Wednesday, December 23, 2015

Christmas Book Advent

I can't believe we just have a few books left in this year's advent. Writing reviews of last year's books really helped me when it was time to check out books this year. I'd forgotten which ones were my favorites and almost wasted time getting some I hadn't really fallen in love with last year. Considering our city library has shelves and shelves and shelves of Christmas books ... I figure I can't waste time using the same good but not great books each year. 

Anyway, I thought I'd better review this year's books, and I'll follow the same categories from last year. I'll also place the books in order of least to most favorite, per each category. 

Image result for click clack moo christmas
We love Click, Clack, Moo, so I was really excited when I saw Click, Clack, Ho! Ho! Ho! at the library. However, Ben and I were both disappointed with this holiday sequel. Neither of the kids were begging to read it either.  

Image result for tractor mac saves christmas
I could say the same thing about Tractor Mac Saves Christmas. We read Mac's Harvest book last Thanksgiving and it was delightful. This Christmas version was just too wordy and clunky and not really easy to read. I'm not so sure the kids picked up on the story line until we'd read it several times through. 

As far as character books go, I'd have to put Fancy Nancy near the top of the list. This is the first Fancy Nancy book we've read (we're more of a Lady Bug Girl kind of family). I was impressed with the story line, artwork and natural introduction to vocabulary. Reid and Nell both enjoyed this book, and it didn't drive Ben or I bonkers. 

Image result for llama llama jingle bells
In addition to Llama Llama Holidays we checked out the simpler board book Llama Llama Jingle Bells. It was the perfect size for Coraline and the pictures are not exact duplicates of the larger Christmas book. I really like both and am glad we got this one for the baby in our family. 

Image result for merry christmas maisy book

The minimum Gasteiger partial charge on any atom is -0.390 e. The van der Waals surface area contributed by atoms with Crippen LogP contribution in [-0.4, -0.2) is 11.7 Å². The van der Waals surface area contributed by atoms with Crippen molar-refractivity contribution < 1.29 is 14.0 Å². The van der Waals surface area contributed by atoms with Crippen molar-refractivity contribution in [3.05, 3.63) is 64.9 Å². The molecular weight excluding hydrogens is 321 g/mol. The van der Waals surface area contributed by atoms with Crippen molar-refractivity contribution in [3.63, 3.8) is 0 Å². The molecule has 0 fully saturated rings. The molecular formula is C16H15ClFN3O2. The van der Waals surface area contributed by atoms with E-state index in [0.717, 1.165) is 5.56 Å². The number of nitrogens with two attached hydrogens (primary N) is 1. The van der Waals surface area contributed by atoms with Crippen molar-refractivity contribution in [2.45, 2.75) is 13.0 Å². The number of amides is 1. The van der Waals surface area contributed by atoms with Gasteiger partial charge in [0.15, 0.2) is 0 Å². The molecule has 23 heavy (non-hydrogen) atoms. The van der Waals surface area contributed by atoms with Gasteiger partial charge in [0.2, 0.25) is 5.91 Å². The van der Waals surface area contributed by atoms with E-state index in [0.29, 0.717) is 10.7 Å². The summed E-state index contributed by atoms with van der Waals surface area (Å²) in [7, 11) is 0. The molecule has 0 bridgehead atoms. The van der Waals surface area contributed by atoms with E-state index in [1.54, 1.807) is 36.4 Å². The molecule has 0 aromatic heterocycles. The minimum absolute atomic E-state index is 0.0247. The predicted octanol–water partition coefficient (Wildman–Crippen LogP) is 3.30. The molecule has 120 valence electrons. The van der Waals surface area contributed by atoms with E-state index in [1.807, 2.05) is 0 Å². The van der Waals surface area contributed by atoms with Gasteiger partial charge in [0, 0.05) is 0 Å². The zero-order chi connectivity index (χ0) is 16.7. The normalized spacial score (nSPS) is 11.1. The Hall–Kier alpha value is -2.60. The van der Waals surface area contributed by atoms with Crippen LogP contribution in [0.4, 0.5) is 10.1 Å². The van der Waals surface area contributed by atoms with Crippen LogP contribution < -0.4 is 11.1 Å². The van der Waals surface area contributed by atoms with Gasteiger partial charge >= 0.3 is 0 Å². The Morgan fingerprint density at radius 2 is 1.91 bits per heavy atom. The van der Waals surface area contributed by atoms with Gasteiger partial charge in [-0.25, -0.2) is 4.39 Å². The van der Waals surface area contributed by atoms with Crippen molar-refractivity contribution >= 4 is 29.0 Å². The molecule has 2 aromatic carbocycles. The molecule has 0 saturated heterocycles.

We first met Maisy when we were reading back to school preschool books for Reid. I think it was his favorite of all the "going to preschool books", so I was happy to find this at the library. Merry Christmas Maisy was a delight for all of us. It is an intricate lift the flap book. Each page had several flaps and some pages had pull tabs. My kids loved looking for all the special surprises in this book and it is definitely one I'd recommend to others with young children. 

Image result for spot's first christmas
All of my children love the Spot books. Spot's first Christmas had the same simple peek-a-boo flaps many of the other Spot books have, and my kids had the whole thing memorized after just a couple of days. They never tired of finding Spot or giggling at his puppy behaviors. I love the sweetness of this family series and wouldn't mind adding Spot to our personal Christmas library. He covers such a wide age range, from infant to kindergartner. 

Christ Centered Books
For whatever reason, I feel like most the Christ centered books we read have really simple text. The First Night was no exception. The artwork here was beautiful, and each gorgeous picture had only one small sentence accompanying it. If you are looking for lots of books about the nativity, I would recommend this one for kids of all ages. Simple but still spiritually thought provoking. 

I loved the historical accuracy behind Only A Star. The title seemed weird, since the book is about all the different kinds of small mammals and bugs that would have been found in the stable. I'm not talking about the big mammals we usually think of when we picture the nativity. This book covers the specific breed of mice, dragonfly, spider, and beetle (and more) that would have been found near baby Jesus. The idea is that only a star decorated the Savior's birth, but the star reveals all the night time creatures that would have been hidden in the manger.